Between Alcaraz and Sinner, the Future of Men’s Tennis Is the Winner

Between Alcaraz and Sinner, the Future of Men’s Tennis Is the Winner

Photo Credit: Eurosport

It’s the new young rivalry the sport needed.

Vikram Nijhawan, Contributor

Perhaps it was hidden auspiciousness when Andre Agassi, the former tennis great who won four of his eight major titles at the Australian Open, graced Melbourne this year as a spectator, giving Carlos Alcaraz some off-court tennis tips at the start of the tournament. 

But it wasn’t the 20-year-old Spanish wunderkind — the biggest young talent in the sport, better than Novak Djokovic at Wimbledon last year — who prevailed in the domain by denying him an 11th record-extending title. Instead, it was Jannik Sinner, the 22-year-old Italian who shares Agassi’s former coach. 

By defeating the defending champion in the semi-final en route to his title run, Sinner ended Djokovic’s 2,195-day winning streak in Melbourne, a tournament the Serb hadn’t lost since 2018 (barring his inability to compete in 2022 due to his unvaccinated status). In doing so, through bizarre coincidence, he matched an identical feat that Alcaraz accomplished when defeating Djokovic in the historic 2023 Wimbledon final. 

The matching stat just illustrates the distance between these two and the rest of their competition. Sinner and Alcaraz remain the only players born in the 2000s to defeat Novak Djokovic at a major event in recent years, with Sinner having just won his debut Grand Slam title in Australia in a dramatic comeback. 

The rivalries between all-time great players have long dominated professional tennis: Bjorn Borg and John McEnroe, Pete Sampras and Andre Agassi, Roger Federer and Rafael Nadal. These clashes between duelling personalities, playing styles, and cultural impacts have stirred the spirits of fans across eras. Their bouts have become engraved in the edifice of tennis history. Cliches abound which distinguish Federer’s artistry from Nadal’s combative prowess, for instance. It’s the differences between rivals that add to the intrigue, and when it comes to Alcaraz and Sinner, there’s no exception.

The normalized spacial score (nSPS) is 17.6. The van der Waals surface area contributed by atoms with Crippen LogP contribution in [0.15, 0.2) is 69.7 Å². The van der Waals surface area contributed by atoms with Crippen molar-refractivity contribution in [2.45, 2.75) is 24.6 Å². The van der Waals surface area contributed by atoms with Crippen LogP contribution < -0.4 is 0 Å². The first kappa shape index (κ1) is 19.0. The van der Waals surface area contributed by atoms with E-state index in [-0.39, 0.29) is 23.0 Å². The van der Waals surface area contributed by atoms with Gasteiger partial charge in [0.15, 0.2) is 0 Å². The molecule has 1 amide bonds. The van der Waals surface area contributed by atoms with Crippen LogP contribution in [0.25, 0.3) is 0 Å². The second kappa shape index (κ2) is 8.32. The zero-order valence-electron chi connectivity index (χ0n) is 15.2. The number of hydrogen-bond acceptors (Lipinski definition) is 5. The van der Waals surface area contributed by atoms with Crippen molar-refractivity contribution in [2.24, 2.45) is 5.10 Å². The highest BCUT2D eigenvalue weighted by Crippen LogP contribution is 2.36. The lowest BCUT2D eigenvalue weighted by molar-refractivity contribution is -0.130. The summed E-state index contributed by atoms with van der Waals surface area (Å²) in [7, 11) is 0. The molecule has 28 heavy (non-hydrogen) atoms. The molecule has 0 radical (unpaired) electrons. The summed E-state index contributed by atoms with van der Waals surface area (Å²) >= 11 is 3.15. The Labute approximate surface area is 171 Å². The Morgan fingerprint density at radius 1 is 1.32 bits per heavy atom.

Alcaraz is fire; Sinner is ice. The Spaniard’s explosive style serves as the perfect foil to the Italian’s clinical, smooth power. It’s perhaps the most effective drop-shot on tour against the player who’s proven his ability to return just about any ball on his side of the net. The gaping absence of the beloved Roger Federer still looms over the sport, but in their own ways, these young men carry on some of the Swiss’ legacy through their own games. Alcaraz, already well-known for his emulation of the Swiss legend, through his entertaining flair and aggressive point-finishing skills, and Sinner, through his clinical precision and smooth power. 

The “Big Three” of men’s tennis — Federer, Rafael Nadal, and Novak Djokovic — have dominated the sport for the past two decades. With Federer’s retirement in 2022, and Nadal inching toward the same fate, Djokovic has spent the past few years unchallenged by the younger generation on the tour. But that status quo could only last for so long. 

Alcaraz initially burst onto the pro tour in 2022, when at nineteen years old, he beat Nadal and Djokovic back-to-back to win the Madrid Open. By the year’s end, he sealed his first major title at the U.S. Open, in the process becoming the youngest World No. 1 in men’s tennis history. 

Sinner, two years the Spaniard’s senior, has evolved far more gradually yet consistently. After spending years as a perennial Grand Slam quarter and semi-finalist, he ended 2023 as a runner-up at the ATP’s tour-end championship, notching his first win against Djokovic along the way — a feat he replicated just weeks later when he once again defeated the Serb to lead Italy to its first Davis Cup title in almost fifty years. 

Alcaraz and Sinner have already delivered some instant classics in their head-to-head, like their marathon, five-set bout at the 2022 U.S. Open quarterfinal, with momentum shifting both ways in a nail-biter contest before Alcaraz ultimately prevailed. They’ve both delivered plenty of highlight reel-worthy points in their matches – whether that be Alcaraz’s ridiculous behind-the-back retrieval and passing-shot combination at that U.S. Open clash, or Sinner’s brilliant passing shot to end a marathon 25-shot rally at last year’s Miami Open semi-final. 

Both of these feats, executed by each player, conveyed the same message: “I’m not going anywhere.” Throughout last year, Alcaraz seemed like the unstoppable future of the sport. By the year’s end, following a post-Wimbledon slump, he conceded that his Italian peer could very well become the future world number one. 

Thucydides’ Trap dictates that a rising power will always challenge a presiding one. Alcaraz’s Spartan doggedness has now met its match in Sinner’s Athenian dynamism. As even the seemingly invincible Novak Djokovic edges (ungently) toward that awaiting good night, the fading light on the sport’s mainstage may provide just enough ambiance for its two prospective new co-rulers.